Muslim leaders from some 57 nations gathered in Islam’s holiest city of Mecca late Friday to discuss a breadth ofRead more
The problem with finding a place you love is that renting is by nature temporary, said Gary Malin, the president of real estate agency Citi Habitats. Some people might stay for many years, but the average is two or three.
And the more impressive the deal, the more precarious it usually is. After all, part of what makes a dream apartment such a dream is that, for one reason or another, someone is charging a lot less than they could get for it. Sooner or later — and often sooner — that ends.
For Courtney Luick, losing a dream apartment is just part of living in New York. When she moved back to the city from Los Angeles three and a half years ago, a friend offered her the second bedroom in his rent-regulated place in TriBeCa for $1,500 a month. It was a huge apartment, on the 40th floor of a doorman building, with a private terrace and stunning views of the Hudson River.
“You could just stare out at the water all day,” said Ms. Luick, who recently moved out to live with her boyfriend, David Kallaway. “It was pretty incredible, but it wasn’t really mine.”
Still, the apartment was so awe-inspiring that their real estate agent at Warburg Realty, Rafael Feldman, tried to convince Ms. Luick and Mr. Kallaway to stay there together, before finding them a pleasant, if ordinary, one-bedroom in Williamsburg, Brooklyn. “I guess if you have to leave,” he said, “love is a good reason.”
Ms. Luick said she is a little in shock to wake up looking at a wall rather than a breathtaking view of the Hudson. “But I was excited to move in with David,” she said. “I wanted to start a life with him, to have our own place together.”
Of course, with time and circumstance, anyone’s definition of what constitutes a dream apartment can change, said Stephanie Diamond, the founder of Listings Project, a free weekly email of real estate and related listings. “The factors that make a dream apartment at 23 are not the same ones that make a dream apartment at 45,” Ms. Diamond said. “The question is, What space helps your actual dream work? Dreams expand and grow.”
A ride-hailing driver shot and killed a New Mexico passenger earlier this year during an argument over “a large amount of vomit” in his Uber vehicle, prosecutors said in new documents.
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Court documents submitted by the Bernalillo County district attorney last week said the vomit and an argument over a cleanup fee led to the shooting, the Albuquerque Journal reported .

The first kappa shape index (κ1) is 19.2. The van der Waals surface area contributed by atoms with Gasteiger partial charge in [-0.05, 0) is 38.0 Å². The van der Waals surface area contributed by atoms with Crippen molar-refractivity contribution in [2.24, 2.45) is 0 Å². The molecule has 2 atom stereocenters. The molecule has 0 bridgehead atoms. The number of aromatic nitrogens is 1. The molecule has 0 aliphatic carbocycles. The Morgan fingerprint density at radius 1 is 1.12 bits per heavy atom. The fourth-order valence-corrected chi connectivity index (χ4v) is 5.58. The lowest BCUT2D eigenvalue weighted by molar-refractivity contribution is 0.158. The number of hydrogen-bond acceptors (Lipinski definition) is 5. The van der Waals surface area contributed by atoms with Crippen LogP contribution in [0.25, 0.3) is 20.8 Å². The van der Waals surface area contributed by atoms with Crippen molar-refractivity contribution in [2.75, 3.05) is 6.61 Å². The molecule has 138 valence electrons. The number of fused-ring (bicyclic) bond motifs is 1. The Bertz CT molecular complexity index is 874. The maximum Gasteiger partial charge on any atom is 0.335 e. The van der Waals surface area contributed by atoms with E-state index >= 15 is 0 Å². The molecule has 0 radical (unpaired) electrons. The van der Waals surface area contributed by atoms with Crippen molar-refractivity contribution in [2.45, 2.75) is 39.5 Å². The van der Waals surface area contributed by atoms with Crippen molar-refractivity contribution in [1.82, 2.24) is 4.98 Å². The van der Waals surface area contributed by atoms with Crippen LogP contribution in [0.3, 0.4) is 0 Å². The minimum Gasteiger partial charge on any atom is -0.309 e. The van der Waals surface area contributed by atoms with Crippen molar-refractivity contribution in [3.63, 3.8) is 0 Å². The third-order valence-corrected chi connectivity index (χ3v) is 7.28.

Police say driver Clayton Benedict fatally shot passenger James Porter, 27, after stopping along a highway in Albuquerque on March 17. Benedict has not been charged and has declined to comment.
A charging decision may come in the next few weeks, district attorney spokesman Michael Patrick said.
“Prosecutors are currently going over hundreds of documents and videos,” Patrick said.
Benedict picked up Porter and his friend from a bar on the evening of St. Patrick’s Day, according to a search warrant affidavit seeking details from Uber about Benedict’s trips and other information.
The friend, Jonathan Reyes, later told police the two had been at the bar since 2 p.m. and although he typically doesn’t drink, he had six or seven drinks that day.
Benedict — who had been driving for Uber for a year and a half — told detectives they were traveling south on Interstate 25 when Reyes threw up in the backseat.
“At this point, the other passenger and Clayton start to go back and forth about a potential ‘clean-up fee,’” the detective wrote in the affidavit. “James is the male arguing/pleading with Clayton not to charge him for a ‘clean-up fee.’”
That’s when Benedict said he pulled over and asked the men to get out of the car. He said he ended the ride and gave Porter a review of “one star.” He said Porter slammed the door and the two argued outside the car.
Benedict said Porter was yelling and moved toward the open driver’s side door, threatening to run Benedict over with his own car. Benedict said he fired “an unknown amount of rounds” toward Porter.
Porter’s family sued Uber and Benedict last month. The San Francisco-based Uber told the newspaper in a statement that Benedict no longer has access to the Uber app as a driver.
Last year, an Uber driver in Denver was charged with murder in the fatal shooting of a passenger on a Colorado highway. Police have said driver Michael Hancock, 29, shot and killed Hyun Kim, 45, following an altercation in the car. Hancock’s family has said he only shot in self-defense.
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